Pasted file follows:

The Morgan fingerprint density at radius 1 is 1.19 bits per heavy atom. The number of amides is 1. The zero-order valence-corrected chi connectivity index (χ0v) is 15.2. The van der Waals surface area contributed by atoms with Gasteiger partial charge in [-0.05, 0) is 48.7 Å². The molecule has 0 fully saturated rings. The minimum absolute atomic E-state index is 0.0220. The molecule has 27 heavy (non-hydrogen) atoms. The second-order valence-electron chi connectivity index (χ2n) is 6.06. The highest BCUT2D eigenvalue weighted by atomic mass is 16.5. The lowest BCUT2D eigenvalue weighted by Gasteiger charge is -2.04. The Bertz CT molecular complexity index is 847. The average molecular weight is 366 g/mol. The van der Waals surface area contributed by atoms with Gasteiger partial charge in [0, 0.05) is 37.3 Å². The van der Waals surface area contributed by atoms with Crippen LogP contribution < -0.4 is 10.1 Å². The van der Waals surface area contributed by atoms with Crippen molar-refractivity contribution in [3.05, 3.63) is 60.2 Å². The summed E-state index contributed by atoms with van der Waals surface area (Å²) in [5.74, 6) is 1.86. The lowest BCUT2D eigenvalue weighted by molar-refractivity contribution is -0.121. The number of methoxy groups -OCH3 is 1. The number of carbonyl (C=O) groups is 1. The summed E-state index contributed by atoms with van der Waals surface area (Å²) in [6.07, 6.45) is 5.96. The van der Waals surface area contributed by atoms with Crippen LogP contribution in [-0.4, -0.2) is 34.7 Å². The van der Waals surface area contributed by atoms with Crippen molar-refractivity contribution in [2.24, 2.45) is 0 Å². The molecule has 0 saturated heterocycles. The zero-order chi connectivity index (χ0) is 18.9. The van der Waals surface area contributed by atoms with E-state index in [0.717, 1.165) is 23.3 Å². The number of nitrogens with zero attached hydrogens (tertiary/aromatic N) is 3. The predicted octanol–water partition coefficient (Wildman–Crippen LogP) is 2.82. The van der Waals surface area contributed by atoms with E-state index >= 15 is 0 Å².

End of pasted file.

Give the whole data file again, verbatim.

The Morgan fingerprint density at radius 1 is 1.19 bits per heavy atom. The number of amides is 1. The zero-order valence-corrected chi connectivity index (χ0v) is 15.2. The van der Waals surface area contributed by atoms with Gasteiger partial charge in [-0.05, 0) is 48.7 Å². The molecule has 0 fully saturated rings. The minimum absolute atomic E-state index is 0.0220. The molecule has 27 heavy (non-hydrogen) atoms. The second-order valence-electron chi connectivity index (χ2n) is 6.06. The highest BCUT2D eigenvalue weighted by atomic mass is 16.5. The lowest BCUT2D eigenvalue weighted by Gasteiger charge is -2.04. The Bertz CT molecular complexity index is 847. The average molecular weight is 366 g/mol. The van der Waals surface area contributed by atoms with Gasteiger partial charge in [0, 0.05) is 37.3 Å². The van der Waals surface area contributed by atoms with Crippen LogP contribution < -0.4 is 10.1 Å². The van der Waals surface area contributed by atoms with Crippen molar-refractivity contribution in [3.05, 3.63) is 60.2 Å². The summed E-state index contributed by atoms with van der Waals surface area (Å²) in [5.74, 6) is 1.86. The lowest BCUT2D eigenvalue weighted by molar-refractivity contribution is -0.121. The number of methoxy groups -OCH3 is 1. The number of carbonyl (C=O) groups is 1. The summed E-state index contributed by atoms with van der Waals surface area (Å²) in [6.07, 6.45) is 5.96. The van der Waals surface area contributed by atoms with Crippen LogP contribution in [-0.4, -0.2) is 34.7 Å². The van der Waals surface area contributed by atoms with Crippen molar-refractivity contribution in [2.24, 2.45) is 0 Å². The molecule has 0 saturated heterocycles. The zero-order chi connectivity index (χ0) is 18.9. The van der Waals surface area contributed by atoms with E-state index in [0.717, 1.165) is 23.3 Å². The number of nitrogens with zero attached hydrogens (tertiary/aromatic N) is 3. The predicted octanol–water partition coefficient (Wildman–Crippen LogP) is 2.82. The van der Waals surface area contributed by atoms with E-state index >= 15 is 0 Å².